the rendering in the Auth. Vers. of the following words:
1. SAL, סִל (Sept. usually κόφινος or σπυρίς, as in the N.T.), the most general term, so called from the twigs of which it was originally made; specially used, as the Greek κανοῦν (Hom. Od. 3, 442) and the Latin canistrum (Virg. En. 1:701), for holding bread (Ge 40:16 sq.; Ex 29:3,23; Le 8:2,26,31; Nu 6:15,17,19). The form of the Egyptian breadbasket is delineated in Wilkinson's Anc. Egypt. 3, 226, after the specimens represented in the tomb of Rameses III. These were made of gold (comp. Hom. Od. 10:355), and we must assume that the term sal passed from its strict etymological meaning to any vessel applied to the purpose. In Jg 6:19, meat is served up in a sal, which could hardly have been of wicker-work. The expression "white baskets," הֹרַי סלֵּי (Ge 40:16), is sometimes referred to the material of which the baskets were made (Symmachus, κανᾶ βαϊνά), or the white color of the peeled sticks, or lastly to their being "full of holes" (A. V. margin), i.e. open-work baskets. The name Sallai (Ne 11:8; Ne 12:20) seems to indicate that the manufacture of baskets was a recognised trade among the Hebrews.
2. SALSILLOTH'. סִלסַלּוֹת), a word of kindred origin, applied to the basket used in gathering grapes (Jer 6:9).
3. TE'NE, טֶנֶא, in which the first-fruits of the harvest were presented (De 26:2,4). From its being coupled with the kneading-bowl (A. V. "store;" De 28:5,17), we may infer that it was also used for household purposes, perhaps to bring the corn to the mill. The equivalent term in the Sept. for this and the preceding Hebrew words is κάρταλλος, which specifically means a basket that tapers downward (κόφινος ὀξὺς τὰ κάτω, Suid.), similar to the Roman corbis. This shape of basket appears to have been familiar to the Egyptians (Wilkinson, 2:401).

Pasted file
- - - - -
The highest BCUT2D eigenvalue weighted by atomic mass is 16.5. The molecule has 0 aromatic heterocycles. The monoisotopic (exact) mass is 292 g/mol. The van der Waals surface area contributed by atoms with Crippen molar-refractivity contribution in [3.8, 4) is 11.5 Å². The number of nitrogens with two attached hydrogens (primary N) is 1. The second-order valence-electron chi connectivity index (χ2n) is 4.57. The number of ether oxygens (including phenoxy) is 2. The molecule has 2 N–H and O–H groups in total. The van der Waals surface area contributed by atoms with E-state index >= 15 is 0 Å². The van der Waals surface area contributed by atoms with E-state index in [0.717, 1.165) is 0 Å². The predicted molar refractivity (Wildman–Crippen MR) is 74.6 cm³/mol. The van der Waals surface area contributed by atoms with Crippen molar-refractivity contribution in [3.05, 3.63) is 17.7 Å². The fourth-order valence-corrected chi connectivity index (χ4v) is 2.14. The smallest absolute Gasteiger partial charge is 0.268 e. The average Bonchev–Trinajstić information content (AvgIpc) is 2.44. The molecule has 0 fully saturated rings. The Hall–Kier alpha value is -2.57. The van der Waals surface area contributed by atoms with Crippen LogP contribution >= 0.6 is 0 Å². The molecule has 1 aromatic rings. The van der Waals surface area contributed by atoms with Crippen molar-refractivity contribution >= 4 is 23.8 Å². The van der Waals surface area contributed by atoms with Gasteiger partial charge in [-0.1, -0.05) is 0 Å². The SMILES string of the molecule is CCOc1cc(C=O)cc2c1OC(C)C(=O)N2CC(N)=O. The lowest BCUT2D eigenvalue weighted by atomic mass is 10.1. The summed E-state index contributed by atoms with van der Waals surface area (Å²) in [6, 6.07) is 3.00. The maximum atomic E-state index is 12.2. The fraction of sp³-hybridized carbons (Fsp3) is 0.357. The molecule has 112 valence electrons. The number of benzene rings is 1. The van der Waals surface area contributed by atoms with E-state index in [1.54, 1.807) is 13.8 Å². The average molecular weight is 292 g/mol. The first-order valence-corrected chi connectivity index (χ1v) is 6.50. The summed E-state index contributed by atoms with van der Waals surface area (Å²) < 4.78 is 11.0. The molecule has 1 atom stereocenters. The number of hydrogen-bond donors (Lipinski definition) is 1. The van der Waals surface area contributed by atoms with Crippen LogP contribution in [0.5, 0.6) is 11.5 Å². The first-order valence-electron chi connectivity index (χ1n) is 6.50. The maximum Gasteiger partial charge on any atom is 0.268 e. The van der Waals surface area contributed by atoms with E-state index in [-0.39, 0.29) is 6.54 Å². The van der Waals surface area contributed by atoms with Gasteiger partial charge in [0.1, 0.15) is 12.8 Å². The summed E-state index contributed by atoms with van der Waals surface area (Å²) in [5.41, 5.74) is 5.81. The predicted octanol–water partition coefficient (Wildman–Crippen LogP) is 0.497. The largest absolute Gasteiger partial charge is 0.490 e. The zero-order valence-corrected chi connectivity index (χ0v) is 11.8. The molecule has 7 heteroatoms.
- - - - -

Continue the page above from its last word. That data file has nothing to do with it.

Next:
4. KELUB', כּלוּב so called from its similarity to a bird-cage or trap (κάρταλλος is used in the latter sense in Ecclesiasticus 11:30), probably in regard to its having a lid. From the etymology, this appears to have been an interwoven basket, made of leaves or rushes. In Jer 5:27, however, it is used for a bird-cage, which must have been of open work, and probably not unlike our own wicker bird-cages. The name is applied to fruit-baskets (Am 8:1-2, where the Sept. gives ἄγγος; Symm. more correctly κάλαθος,Vulg. uncinus), Egyptian examples of which are presented in figs. 2 and 4 (which contain pomegranates) of the annexed cut.
5. DUD, דּוּד, or duday', דּוּדִי, used like the Greek κάλαθος (so the Sept.) for carrying figs (Jer 24:1-2), as well as on a larger scale for carrying clay to the brick-yard (Ps 81:6; Sept. κόφινος, Auth. Vers. pots), or for holding bulky articles (2Ki 10:7; Sept. κάρταλλος); the shape of this basket and the mode of carrying it usual among the brickmakers in Egypt is delineated in Wilkinson, 2:99, and aptly illustrates Ps 81:6. See BRICK. In fact, very heavy burdens were thus carried in Egypt, as corn in very large baskets from the field to the threshing-floor, and from the threshing-floor to the granaries. They were carried between two men by a pole resting on the shoulders. SEE AGRICULTURE. In 1Sa 2:14: 2Ch 35:10; Job 41:20, however, the same word evidently means pots for boiling, and is translated accordingly.